The Process of Teaching Apple

Scott Francis
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Great article in the NY Times, covering Apple’s internal training program (dubbed unoriginally “Apple University”).  The best thing I can do is refer you to the article to read about it, but if you take a look at this and other passages, you get the sense of a great deal of thought going into the process of teaching the culture of Apple to its employees:

In a version of the class taught last year, Mr. Nelson showed a slide of “The Bull,” a series of 11 lithographs of a bull that Picasso created over about a month, starting in late 1945. In the early stages, the bull has a snout, shoulder shanks and hooves, but over the iterations, those details vanish. The last image is a curvy stick figure that is still unmistakably a bull.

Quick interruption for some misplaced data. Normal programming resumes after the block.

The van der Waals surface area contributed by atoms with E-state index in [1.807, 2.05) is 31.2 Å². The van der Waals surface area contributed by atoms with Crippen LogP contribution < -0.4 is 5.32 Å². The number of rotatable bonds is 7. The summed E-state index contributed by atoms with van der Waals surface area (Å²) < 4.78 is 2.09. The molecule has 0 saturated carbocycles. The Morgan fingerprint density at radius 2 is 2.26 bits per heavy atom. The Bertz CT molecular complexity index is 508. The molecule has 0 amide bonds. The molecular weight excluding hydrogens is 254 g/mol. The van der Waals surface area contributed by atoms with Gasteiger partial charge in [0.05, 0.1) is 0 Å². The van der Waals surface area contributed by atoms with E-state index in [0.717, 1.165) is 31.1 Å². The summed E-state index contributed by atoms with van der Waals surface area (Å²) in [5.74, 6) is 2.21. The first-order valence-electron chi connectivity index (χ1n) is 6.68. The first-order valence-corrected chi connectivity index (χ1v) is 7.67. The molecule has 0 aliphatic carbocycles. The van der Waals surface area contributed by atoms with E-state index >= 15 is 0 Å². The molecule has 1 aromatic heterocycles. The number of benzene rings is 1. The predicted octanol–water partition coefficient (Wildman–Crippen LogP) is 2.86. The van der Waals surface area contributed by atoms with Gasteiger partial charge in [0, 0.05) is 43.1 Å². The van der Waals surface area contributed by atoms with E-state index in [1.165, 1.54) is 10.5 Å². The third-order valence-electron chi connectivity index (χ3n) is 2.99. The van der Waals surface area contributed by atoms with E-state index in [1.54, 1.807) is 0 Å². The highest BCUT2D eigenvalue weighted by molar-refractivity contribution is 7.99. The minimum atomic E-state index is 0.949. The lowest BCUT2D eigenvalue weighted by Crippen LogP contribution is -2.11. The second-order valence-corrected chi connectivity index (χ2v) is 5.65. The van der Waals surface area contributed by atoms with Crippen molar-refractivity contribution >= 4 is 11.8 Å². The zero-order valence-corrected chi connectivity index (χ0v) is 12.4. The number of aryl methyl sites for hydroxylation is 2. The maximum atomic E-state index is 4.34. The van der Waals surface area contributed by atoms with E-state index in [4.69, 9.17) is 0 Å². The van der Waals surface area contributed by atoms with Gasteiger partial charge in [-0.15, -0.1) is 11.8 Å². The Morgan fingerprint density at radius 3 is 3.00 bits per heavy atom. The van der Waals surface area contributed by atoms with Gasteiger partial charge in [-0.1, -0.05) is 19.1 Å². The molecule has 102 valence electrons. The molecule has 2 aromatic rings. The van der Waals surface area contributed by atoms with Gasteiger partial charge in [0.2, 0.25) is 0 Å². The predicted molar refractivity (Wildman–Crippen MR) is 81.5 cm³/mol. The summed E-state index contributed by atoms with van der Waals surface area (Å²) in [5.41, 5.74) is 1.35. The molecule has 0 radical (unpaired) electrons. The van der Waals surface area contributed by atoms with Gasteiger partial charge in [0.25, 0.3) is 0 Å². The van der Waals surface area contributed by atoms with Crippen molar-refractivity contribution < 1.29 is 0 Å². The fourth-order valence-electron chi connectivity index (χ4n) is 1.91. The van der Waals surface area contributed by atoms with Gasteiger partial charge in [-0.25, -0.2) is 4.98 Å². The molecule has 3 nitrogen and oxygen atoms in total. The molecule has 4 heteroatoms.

And how important is that educational process?

“When you do the case studies on Apple decades from now, the one thing that will keep coming out is this unique culture where people there believe they’re making the best products that change people’s lives,” Mr. Bajarin said. “That’s all cultural stuff they’re trying to ingrain. That becomes very difficult the bigger you get.”

It will be fascinating when, some day in the future more information on Apple University comes out.  This article was written with thin details from three anonymous sources.  I look forward to the day when more will be shared without the anonymity. But I expect that might be the distant future…